BA (Udayana), MA (Hasanuddin), MPhil (Sydney), PhD (Sydney)


My works have contributed to the field of Austronesian and Papuan languages of Indonesia. These works primarily cover language description and typological-theoretical linguistics, but also innovative interdisciplinary approaches in the humanities and social sciences, such as the emerging field of documentary linguistics, language endangerment and language management/policy in an Indonesian context. 

In language description, I have covered a wide range of topics from describing core parts of grammar (phonology, morphology and syntax) to broader language issues in socio-cultural-historical-political contexts. I have published descriptive papers, book chapters and monographs on fragments of grammars of the languages in central-eastern Indonesia (e.g., Balinese, Rongga, Manggarai and Marori). I have also written a book on Rongga grammar (Arka 2016) and Balinese (Arka 2003). In the past three years, I have extended my research to languages in western Indonesia via the UK AHRC funded Enggano Project.

My descriptive research is also integrated with typological-theoretical research. This research aims to generate a deep understanding of how internal language systems work, how they can be explicitly modelled, computationally tested and implemented, and to what extent languages vary or are similar in terms of particular (sub)systems in their grammars. Therefore, my research examines all linguistic domains—from micro and macro perspectives—and is empirically grounded in rich data sets from the numerous and diverse Austronesian and Papuan languages of Indonesia. My contributions in advancing the field of typological and theoretical linguistics include pioneering research efforts in Lexical-Functional Grammar (LFG). For example, I innovated a novel analysis that provides robust empirical evidence of the gradient nature of grammatical categories (Arka 2014, 2017), and a modular design of grammatical framework (Arka 2021; Arka, Asudeh and King 2021).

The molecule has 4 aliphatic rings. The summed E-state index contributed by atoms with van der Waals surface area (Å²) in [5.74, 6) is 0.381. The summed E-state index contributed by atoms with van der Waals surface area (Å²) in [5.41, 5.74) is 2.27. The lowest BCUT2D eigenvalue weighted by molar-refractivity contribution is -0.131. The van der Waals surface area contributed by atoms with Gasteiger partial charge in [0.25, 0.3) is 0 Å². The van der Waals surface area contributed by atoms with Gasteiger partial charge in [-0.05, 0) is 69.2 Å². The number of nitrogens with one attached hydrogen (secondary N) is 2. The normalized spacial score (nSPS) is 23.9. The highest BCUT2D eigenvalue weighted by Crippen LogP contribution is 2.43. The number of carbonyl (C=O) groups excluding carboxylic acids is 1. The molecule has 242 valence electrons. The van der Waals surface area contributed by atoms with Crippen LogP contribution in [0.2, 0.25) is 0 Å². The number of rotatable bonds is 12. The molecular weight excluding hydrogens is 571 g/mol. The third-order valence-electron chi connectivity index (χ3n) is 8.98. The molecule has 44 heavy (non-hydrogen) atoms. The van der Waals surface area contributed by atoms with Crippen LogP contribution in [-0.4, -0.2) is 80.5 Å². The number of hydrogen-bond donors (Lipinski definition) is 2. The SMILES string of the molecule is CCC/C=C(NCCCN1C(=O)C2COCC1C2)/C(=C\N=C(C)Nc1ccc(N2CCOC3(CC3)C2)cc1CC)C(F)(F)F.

I have pioneered documentation practices in endangered, minority ethnolinguistic groups across Indonesia. I have facilitated the collaboration and multi-/inter-disciplinary work between local communities, government bodies and research institutions in Indonesia, and between Australia and Indonesia. My research projects have been designed with clear local community impact in the context of local capacity building, community engagement for language-culture advocacy, literacy material development and improved access to local language learning. To date, this work has been done in three indigenous minority communities in Indonesia: Rongga in Flores, Marori in Merauke West Papua, and Enggano on the island of Enggano, Bengkulu Sumatra. I have established and directed the Centre for Interdisciplinary Research on the Humanities and Social Sciences (CIRHSS, to bring excellence and innovation in research across the humanities and social sciences (HASS) with an areal focus in Indonesia, and to leverage Indonesia’s rich resources in HASS to maximise its impact beyond academia.

2021 – Current, Professor, Linguistics, Australian National University

2001–2014 Research Fellow/Senior Fellow/Associate Professor, Linguistics, Australian National University

Professorial Fellowship, JPPS, Tokyo University of Foreign Studies (2017)

Georg Forster Humboldt Fellowship (2012–2014)

  1. Arka, I W., A. Asudeh and T. H King (eds). 2021. Modular design of grammar: Linguistics on the edge. Oxford: Oxford University Press.
  2. Arka, I W. 2021. “Number in Marori.” In Patricia Cabredo Hofherr and Jenny Doetjes (eds), The Oxford Handbook of Grammatical Number, 661-681. Oxford: Oxford University Press.
  3. Arka, I W. 2021. “Pivot selection and puzzling relativisation in Indonesian.” In Arka, I W., A. Asudeh and T. H King (eds), Modular design of grammar: Linguistics on the edge, 181-202. Oxford: Oxford University Press.
  4. Arka, I W. and M. Dalrymple. 2021. “Number in Balinese.” In Patricia Cabredo Hofherr and Jenny Doetjes (eds), The Oxford Handbook of Grammatical Number, 682-700. Oxford: Oxford University Press.
  5. Arka, I W. 2019. “Grammatical relations in Balinese.” In Argument Selectors: A New Perspective on Grammatical Relations, edited by Alena Witzlack-Makarevich and Balthasar Bickel, 257-299. John Benjamins Publishing.